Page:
Sir Christopher also specifically found that "Nothing I have seen or heard suggests that, at any stage of this prosecution, there was deliberate, still less dishonest, withholding of information which the holder believed was disclosable". He also found that "The material before me does not show that Mr. Cunningham ever read a transcript of the recording or a Kennedy statement". He concludes, "I am satisfied that, until 5 January 2011, Mr Cunningham did not know the terms on which Kennedy was authorised to participate."

Sir Christopher made only one recommendation, for more explicit guidance to be included in the Prosecution Team Disclosure Manual, which the CPS will take forward.

Mr. Starmer said: "I welcome Sir Christopher's finding that at no stage of the prosecution was there any deliberate, still less dishonest, withholding of information. In particular, I welcome Sir Christopher's finding that the material does not show that the reviewing lawyer, Ian Cunningham, ever read a transcript of the recording made by the undercover officer, Mark Kennedy, or any statement made by him.

"However, what happened in this case cannot be allowed to happen again. It has to be seen as a watershed in the way cases involving undercover officers are dealt with.

"I have therefore written to Sir Hugh Orde, the President of ACPO, seeking his agreement to a police/CPS memorandum of understanding that makes it absolutely clear that, in any future cases, the full extent of any authorisation and activity of an undercover officer must be shared between the police and the CPS as soon as a criminal prosecution is contemplated.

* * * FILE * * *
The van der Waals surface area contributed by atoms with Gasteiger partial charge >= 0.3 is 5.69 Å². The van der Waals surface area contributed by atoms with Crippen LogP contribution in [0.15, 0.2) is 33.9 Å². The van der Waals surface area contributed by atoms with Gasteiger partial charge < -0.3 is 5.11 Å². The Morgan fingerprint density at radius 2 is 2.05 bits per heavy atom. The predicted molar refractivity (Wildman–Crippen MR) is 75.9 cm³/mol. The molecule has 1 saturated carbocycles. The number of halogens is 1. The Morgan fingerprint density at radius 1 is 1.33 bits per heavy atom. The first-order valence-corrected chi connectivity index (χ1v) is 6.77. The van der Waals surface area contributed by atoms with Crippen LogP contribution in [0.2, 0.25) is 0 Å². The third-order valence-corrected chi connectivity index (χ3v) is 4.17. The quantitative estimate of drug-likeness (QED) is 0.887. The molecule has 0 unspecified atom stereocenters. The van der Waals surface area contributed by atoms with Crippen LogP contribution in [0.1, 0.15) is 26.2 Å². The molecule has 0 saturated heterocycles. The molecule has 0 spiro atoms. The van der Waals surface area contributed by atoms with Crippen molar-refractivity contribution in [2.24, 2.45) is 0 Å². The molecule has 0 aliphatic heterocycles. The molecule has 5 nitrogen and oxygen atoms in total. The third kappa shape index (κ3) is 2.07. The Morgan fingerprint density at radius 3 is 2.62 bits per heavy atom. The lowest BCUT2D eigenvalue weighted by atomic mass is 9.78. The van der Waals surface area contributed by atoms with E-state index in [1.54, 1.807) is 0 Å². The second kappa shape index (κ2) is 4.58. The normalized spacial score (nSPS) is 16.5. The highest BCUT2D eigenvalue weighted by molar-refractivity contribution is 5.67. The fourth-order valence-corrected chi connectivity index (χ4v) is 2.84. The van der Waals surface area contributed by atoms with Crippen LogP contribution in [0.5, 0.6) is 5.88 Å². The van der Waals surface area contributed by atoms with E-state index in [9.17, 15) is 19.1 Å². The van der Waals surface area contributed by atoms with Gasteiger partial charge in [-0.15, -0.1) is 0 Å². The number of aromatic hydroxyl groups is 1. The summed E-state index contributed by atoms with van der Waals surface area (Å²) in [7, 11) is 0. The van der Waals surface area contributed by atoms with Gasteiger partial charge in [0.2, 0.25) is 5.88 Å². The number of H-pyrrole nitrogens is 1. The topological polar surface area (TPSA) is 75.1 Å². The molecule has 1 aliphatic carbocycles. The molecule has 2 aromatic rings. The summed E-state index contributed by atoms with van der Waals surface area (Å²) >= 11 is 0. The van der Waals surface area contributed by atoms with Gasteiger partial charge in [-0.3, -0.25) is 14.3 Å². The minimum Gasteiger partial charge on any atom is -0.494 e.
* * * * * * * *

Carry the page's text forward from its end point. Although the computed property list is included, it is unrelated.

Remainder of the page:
"I take very seriously the findings of individual failings on the part of the CPS, including failures properly to comply with disclosure obligations, failure to ask questions of the police and failure to oversee the case effectively. I have therefore decided that the CPS disciplinary process should be started in relation to a number of the failings by the reviewing lawyer." 

Mr Starmer added: "Although Sir Christopher does not find any systemic failures, I am determined that there should be no further individual failings in future and I have therefore also decided that:

  • Specific training should be delivered to all senior lawyers in the CPS casework divisions and Complex Casework Units about the proper handling of cases involving undercover officers.
  • All Chief Crown Prosecutors and any staff who chair CPS case management panels should undergo the same training."